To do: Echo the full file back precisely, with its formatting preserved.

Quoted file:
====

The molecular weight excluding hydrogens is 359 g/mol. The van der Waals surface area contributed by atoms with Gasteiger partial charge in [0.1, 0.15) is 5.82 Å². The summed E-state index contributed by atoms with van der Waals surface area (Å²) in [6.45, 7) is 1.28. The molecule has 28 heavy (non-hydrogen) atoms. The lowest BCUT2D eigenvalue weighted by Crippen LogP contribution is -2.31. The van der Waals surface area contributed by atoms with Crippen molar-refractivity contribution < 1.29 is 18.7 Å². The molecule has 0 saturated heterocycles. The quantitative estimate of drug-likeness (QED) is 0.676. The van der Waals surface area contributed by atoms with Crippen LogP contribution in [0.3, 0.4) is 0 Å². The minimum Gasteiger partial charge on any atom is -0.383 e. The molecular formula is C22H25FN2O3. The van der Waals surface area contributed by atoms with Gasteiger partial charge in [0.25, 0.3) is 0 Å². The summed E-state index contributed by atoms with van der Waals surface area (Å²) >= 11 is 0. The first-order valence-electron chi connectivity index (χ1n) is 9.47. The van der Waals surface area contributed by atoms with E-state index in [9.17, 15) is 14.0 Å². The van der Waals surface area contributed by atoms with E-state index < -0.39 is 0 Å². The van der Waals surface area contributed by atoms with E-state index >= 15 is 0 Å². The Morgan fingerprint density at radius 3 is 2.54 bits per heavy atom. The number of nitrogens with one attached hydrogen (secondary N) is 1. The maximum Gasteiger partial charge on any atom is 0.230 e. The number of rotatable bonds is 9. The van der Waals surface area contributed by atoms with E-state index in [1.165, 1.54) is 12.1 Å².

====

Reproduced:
The molecular weight excluding hydrogens is 359 g/mol. The van der Waals surface area contributed by atoms with Gasteiger partial charge in [0.1, 0.15) is 5.82 Å². The summed E-state index contributed by atoms with van der Waals surface area (Å²) in [6.45, 7) is 1.28. The molecule has 28 heavy (non-hydrogen) atoms. The lowest BCUT2D eigenvalue weighted by Crippen LogP contribution is -2.31. The van der Waals surface area contributed by atoms with Crippen molar-refractivity contribution < 1.29 is 18.7 Å². The molecule has 0 saturated heterocycles. The quantitative estimate of drug-likeness (QED) is 0.676. The van der Waals surface area contributed by atoms with Crippen LogP contribution in [0.3, 0.4) is 0 Å². The minimum Gasteiger partial charge on any atom is -0.383 e. The molecular formula is C22H25FN2O3. The van der Waals surface area contributed by atoms with Gasteiger partial charge in [0.25, 0.3) is 0 Å². The summed E-state index contributed by atoms with van der Waals surface area (Å²) >= 11 is 0. The first-order valence-electron chi connectivity index (χ1n) is 9.47. The van der Waals surface area contributed by atoms with E-state index in [9.17, 15) is 14.0 Å². The van der Waals surface area contributed by atoms with E-state index < -0.39 is 0 Å². The van der Waals surface area contributed by atoms with E-state index >= 15 is 0 Å². The Morgan fingerprint density at radius 3 is 2.54 bits per heavy atom. The number of nitrogens with one attached hydrogen (secondary N) is 1. The maximum Gasteiger partial charge on any atom is 0.230 e. The number of rotatable bonds is 9. The van der Waals surface area contributed by atoms with E-state index in [1.165, 1.54) is 12.1 Å².